I) Practicum Statement
The Adola community is in Adola Rede District, Guji Zone, Oromia Region of the Federal Democratic Republic of Ethiopia. This community is composed of predominantly Guji ethnic group but others such as Borena Oromos, Amhara, Tigray, Konso, Somali, and Gurages live together. The 2007 national census reported a total population for Adola is of 110,034, of whom 55,940 were men and 54,094 were women; none of its population were urban dwellers. The majority of the inhabitants said they were Protestant, with 59.91% of the population reporting they observed this belief, while 10.29% of the population were Muslim, 8.13% practiced traditional beliefs, 5.89% practiced Ethiopian Orthodox Christianity, and 2.23% were Catholic(Wikipedia).
Among Members of the Adola community, the Guji ethnic group do have a well organized traditional and democratic governance, which is commonly known as "Geda System". It has its own unwritten constitution, policies, government structure as well as its constituencies; mainly from the ethnic group. The government organizes power transfer functions every eight years through an open and transparent procedure locally known as "Gumme Gayo" This traditional governance structure is endorsed by the official government of the country. They are responsible to manage conflict within and outside of the community and to address most civic issues. Any innovative idea or whatever intervention coming to the community can't happen without blessing from this elders group. The challenge with this institution, however, is that it is exclusively instituted to address concerns and interests of its own ethnic group, the Gujis alone.
Residents in Adola have attractive natural resources. The location has a great vegetation coverage. Communities out here survive on growing crops, raising livestock, and doing small business. Most of the farmers are small land holders, and they grow crops such as coffee, chat, haricot beans, false Banana, sorghum, teff (Ethiopian millet), various other vegetables, and fruits. Normally they grow coffee, chat, and beans for sale but other crops for household consumption. Some residents also run small business such as retail shops, hotels, guest houses, bars, butcheries, and hawking. The overall economics of the community, though there are few better-off and others at the bottom, in the average it can be seen as subsistence.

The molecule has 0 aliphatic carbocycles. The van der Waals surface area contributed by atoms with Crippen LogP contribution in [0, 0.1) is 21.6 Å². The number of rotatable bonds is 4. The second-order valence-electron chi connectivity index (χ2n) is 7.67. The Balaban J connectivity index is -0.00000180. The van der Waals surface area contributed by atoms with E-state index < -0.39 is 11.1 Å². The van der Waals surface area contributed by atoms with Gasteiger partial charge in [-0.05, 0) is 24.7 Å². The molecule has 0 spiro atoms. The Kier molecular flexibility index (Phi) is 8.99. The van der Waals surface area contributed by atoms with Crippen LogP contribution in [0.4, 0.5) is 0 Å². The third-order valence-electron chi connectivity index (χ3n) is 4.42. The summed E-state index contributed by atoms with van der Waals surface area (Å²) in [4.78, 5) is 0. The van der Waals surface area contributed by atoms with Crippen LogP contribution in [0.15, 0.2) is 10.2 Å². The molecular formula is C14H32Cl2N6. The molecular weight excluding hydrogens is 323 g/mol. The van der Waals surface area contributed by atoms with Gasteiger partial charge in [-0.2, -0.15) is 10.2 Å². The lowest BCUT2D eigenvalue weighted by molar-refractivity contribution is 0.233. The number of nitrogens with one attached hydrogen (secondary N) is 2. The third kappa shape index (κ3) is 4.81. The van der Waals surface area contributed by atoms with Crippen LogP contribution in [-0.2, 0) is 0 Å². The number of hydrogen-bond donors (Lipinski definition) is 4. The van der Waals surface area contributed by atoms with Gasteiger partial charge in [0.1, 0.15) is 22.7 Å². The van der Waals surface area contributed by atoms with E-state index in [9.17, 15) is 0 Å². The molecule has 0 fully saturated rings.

Adola is mineral rich hence it is one of the largest gold mine sites in Ethiopia. The mining corporation here extracts gold, tantalum and many other precious metals and stones for international market. This corporation was owned by the government of Ethiopia for long but at the moment it is transferred to the private sector. Many people are attracted to this location in search of jobs and it has created a population pressure on the community and caused a raise in cost of leaving and criminal activities. Commercial sex workers have flooded into the area following the work force and this caused higher prevalence of the STIs including HIV and AIDS. The other main challenge is frequency of big vehicles and trucks coming in and out of the mining site. The roads in the community were not built with the capacity to carry these type of long and heavy vehicles, hence this caused damage to the roads, and deforestation in the location.